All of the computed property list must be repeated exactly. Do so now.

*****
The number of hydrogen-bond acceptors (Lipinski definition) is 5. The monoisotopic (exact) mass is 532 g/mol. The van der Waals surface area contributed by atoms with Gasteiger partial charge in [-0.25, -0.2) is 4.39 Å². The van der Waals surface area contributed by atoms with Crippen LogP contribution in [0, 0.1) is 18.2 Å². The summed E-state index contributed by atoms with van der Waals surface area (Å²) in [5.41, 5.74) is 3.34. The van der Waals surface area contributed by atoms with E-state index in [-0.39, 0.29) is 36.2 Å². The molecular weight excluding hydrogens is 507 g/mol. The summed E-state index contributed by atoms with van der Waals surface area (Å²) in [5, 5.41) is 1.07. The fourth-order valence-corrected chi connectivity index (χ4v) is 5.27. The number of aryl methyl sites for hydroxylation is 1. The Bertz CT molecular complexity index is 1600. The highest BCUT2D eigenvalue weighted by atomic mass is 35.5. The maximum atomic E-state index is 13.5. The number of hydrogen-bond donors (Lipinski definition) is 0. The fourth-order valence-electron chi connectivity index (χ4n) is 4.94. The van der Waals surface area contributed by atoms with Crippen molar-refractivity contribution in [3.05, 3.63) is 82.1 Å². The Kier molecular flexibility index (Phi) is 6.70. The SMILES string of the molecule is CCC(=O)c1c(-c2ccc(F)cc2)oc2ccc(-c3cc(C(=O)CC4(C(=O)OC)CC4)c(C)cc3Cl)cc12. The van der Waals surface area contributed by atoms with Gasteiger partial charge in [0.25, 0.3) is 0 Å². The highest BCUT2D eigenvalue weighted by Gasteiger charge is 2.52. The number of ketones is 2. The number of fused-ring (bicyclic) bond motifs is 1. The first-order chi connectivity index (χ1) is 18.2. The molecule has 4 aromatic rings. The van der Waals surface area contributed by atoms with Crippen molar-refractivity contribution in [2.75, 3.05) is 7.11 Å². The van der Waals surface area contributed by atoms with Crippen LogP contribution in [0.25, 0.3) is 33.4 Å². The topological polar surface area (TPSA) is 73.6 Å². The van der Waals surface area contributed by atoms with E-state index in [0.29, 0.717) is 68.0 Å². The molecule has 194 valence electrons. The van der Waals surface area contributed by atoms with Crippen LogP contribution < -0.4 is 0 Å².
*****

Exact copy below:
The number of hydrogen-bond acceptors (Lipinski definition) is 5. The monoisotopic (exact) mass is 532 g/mol. The van der Waals surface area contributed by atoms with Gasteiger partial charge in [-0.25, -0.2) is 4.39 Å². The van der Waals surface area contributed by atoms with Crippen LogP contribution in [0, 0.1) is 18.2 Å². The summed E-state index contributed by atoms with van der Waals surface area (Å²) in [5.41, 5.74) is 3.34. The van der Waals surface area contributed by atoms with E-state index in [-0.39, 0.29) is 36.2 Å². The molecular weight excluding hydrogens is 507 g/mol. The summed E-state index contributed by atoms with van der Waals surface area (Å²) in [5, 5.41) is 1.07. The fourth-order valence-corrected chi connectivity index (χ4v) is 5.27. The number of aryl methyl sites for hydroxylation is 1. The Bertz CT molecular complexity index is 1600. The highest BCUT2D eigenvalue weighted by atomic mass is 35.5. The maximum atomic E-state index is 13.5. The number of hydrogen-bond donors (Lipinski definition) is 0. The fourth-order valence-electron chi connectivity index (χ4n) is 4.94. The van der Waals surface area contributed by atoms with Crippen molar-refractivity contribution in [3.05, 3.63) is 82.1 Å². The Kier molecular flexibility index (Phi) is 6.70. The SMILES string of the molecule is CCC(=O)c1c(-c2ccc(F)cc2)oc2ccc(-c3cc(C(=O)CC4(C(=O)OC)CC4)c(C)cc3Cl)cc12. The van der Waals surface area contributed by atoms with Gasteiger partial charge in [0.25, 0.3) is 0 Å². The highest BCUT2D eigenvalue weighted by Gasteiger charge is 2.52. The number of ketones is 2. The number of fused-ring (bicyclic) bond motifs is 1. The first-order chi connectivity index (χ1) is 18.2. The molecule has 4 aromatic rings. The van der Waals surface area contributed by atoms with Crippen molar-refractivity contribution in [2.75, 3.05) is 7.11 Å². The van der Waals surface area contributed by atoms with Crippen LogP contribution in [0.25, 0.3) is 33.4 Å². The topological polar surface area (TPSA) is 73.6 Å². The van der Waals surface area contributed by atoms with E-state index in [0.29, 0.717) is 68.0 Å². The molecule has 194 valence electrons. The van der Waals surface area contributed by atoms with Crippen LogP contribution < -0.4 is 0 Å².